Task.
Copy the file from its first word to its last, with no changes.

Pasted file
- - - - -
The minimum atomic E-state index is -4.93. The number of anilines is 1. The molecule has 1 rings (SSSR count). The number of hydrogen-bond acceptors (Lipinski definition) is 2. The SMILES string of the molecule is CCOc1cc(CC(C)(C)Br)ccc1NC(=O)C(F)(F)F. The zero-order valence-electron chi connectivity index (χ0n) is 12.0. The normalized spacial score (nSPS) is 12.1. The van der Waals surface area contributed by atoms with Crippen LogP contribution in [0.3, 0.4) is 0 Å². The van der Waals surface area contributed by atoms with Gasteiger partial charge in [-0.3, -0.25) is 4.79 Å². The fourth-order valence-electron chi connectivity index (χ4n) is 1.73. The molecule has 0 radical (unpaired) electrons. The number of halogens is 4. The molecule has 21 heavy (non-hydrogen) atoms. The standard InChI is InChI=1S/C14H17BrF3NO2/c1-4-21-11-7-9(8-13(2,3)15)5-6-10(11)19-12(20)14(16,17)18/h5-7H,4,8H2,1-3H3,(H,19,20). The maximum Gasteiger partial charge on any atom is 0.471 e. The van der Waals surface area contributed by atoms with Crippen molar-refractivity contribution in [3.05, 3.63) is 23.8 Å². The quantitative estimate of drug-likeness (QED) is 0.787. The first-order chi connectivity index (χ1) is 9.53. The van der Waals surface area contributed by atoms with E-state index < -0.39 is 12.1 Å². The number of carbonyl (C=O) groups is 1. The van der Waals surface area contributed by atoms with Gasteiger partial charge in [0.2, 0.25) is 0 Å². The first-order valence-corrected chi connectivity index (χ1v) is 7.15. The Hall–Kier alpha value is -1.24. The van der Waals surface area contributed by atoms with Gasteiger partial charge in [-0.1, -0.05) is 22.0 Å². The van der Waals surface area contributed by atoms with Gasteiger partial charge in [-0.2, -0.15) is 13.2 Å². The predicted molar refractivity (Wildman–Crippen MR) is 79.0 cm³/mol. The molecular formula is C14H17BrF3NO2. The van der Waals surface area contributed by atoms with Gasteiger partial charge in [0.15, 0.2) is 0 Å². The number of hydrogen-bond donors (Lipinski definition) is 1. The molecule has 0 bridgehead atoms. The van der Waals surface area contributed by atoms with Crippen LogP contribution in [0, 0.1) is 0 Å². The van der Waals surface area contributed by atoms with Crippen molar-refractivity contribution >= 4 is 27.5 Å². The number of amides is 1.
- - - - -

The minimum atomic E-state index is -4.93. The number of anilines is 1. The molecule has 1 rings (SSSR count). The number of hydrogen-bond acceptors (Lipinski definition) is 2. The SMILES string of the molecule is CCOc1cc(CC(C)(C)Br)ccc1NC(=O)C(F)(F)F. The zero-order valence-electron chi connectivity index (χ0n) is 12.0. The normalized spacial score (nSPS) is 12.1. The van der Waals surface area contributed by atoms with Crippen LogP contribution in [0.3, 0.4) is 0 Å². The van der Waals surface area contributed by atoms with Gasteiger partial charge in [-0.3, -0.25) is 4.79 Å². The fourth-order valence-electron chi connectivity index (χ4n) is 1.73. The molecule has 0 radical (unpaired) electrons. The number of halogens is 4. The molecule has 21 heavy (non-hydrogen) atoms. The standard InChI is InChI=1S/C14H17BrF3NO2/c1-4-21-11-7-9(8-13(2,3)15)5-6-10(11)19-12(20)14(16,17)18/h5-7H,4,8H2,1-3H3,(H,19,20). The maximum Gasteiger partial charge on any atom is 0.471 e. The van der Waals surface area contributed by atoms with Crippen molar-refractivity contribution in [3.05, 3.63) is 23.8 Å². The quantitative estimate of drug-likeness (QED) is 0.787. The first-order chi connectivity index (χ1) is 9.53. The van der Waals surface area contributed by atoms with E-state index < -0.39 is 12.1 Å². The number of carbonyl (C=O) groups is 1. The van der Waals surface area contributed by atoms with Gasteiger partial charge in [0.2, 0.25) is 0 Å². The first-order valence-corrected chi connectivity index (χ1v) is 7.15. The Hall–Kier alpha value is -1.24. The van der Waals surface area contributed by atoms with Gasteiger partial charge in [-0.1, -0.05) is 22.0 Å². The van der Waals surface area contributed by atoms with Gasteiger partial charge in [-0.2, -0.15) is 13.2 Å². The predicted molar refractivity (Wildman–Crippen MR) is 79.0 cm³/mol. The molecular formula is C14H17BrF3NO2. The van der Waals surface area contributed by atoms with Gasteiger partial charge in [0.15, 0.2) is 0 Å². The number of hydrogen-bond donors (Lipinski definition) is 1. The molecule has 0 bridgehead atoms. The van der Waals surface area contributed by atoms with Crippen LogP contribution in [0, 0.1) is 0 Å². The van der Waals surface area contributed by atoms with Crippen molar-refractivity contribution >= 4 is 27.5 Å². The number of amides is 1.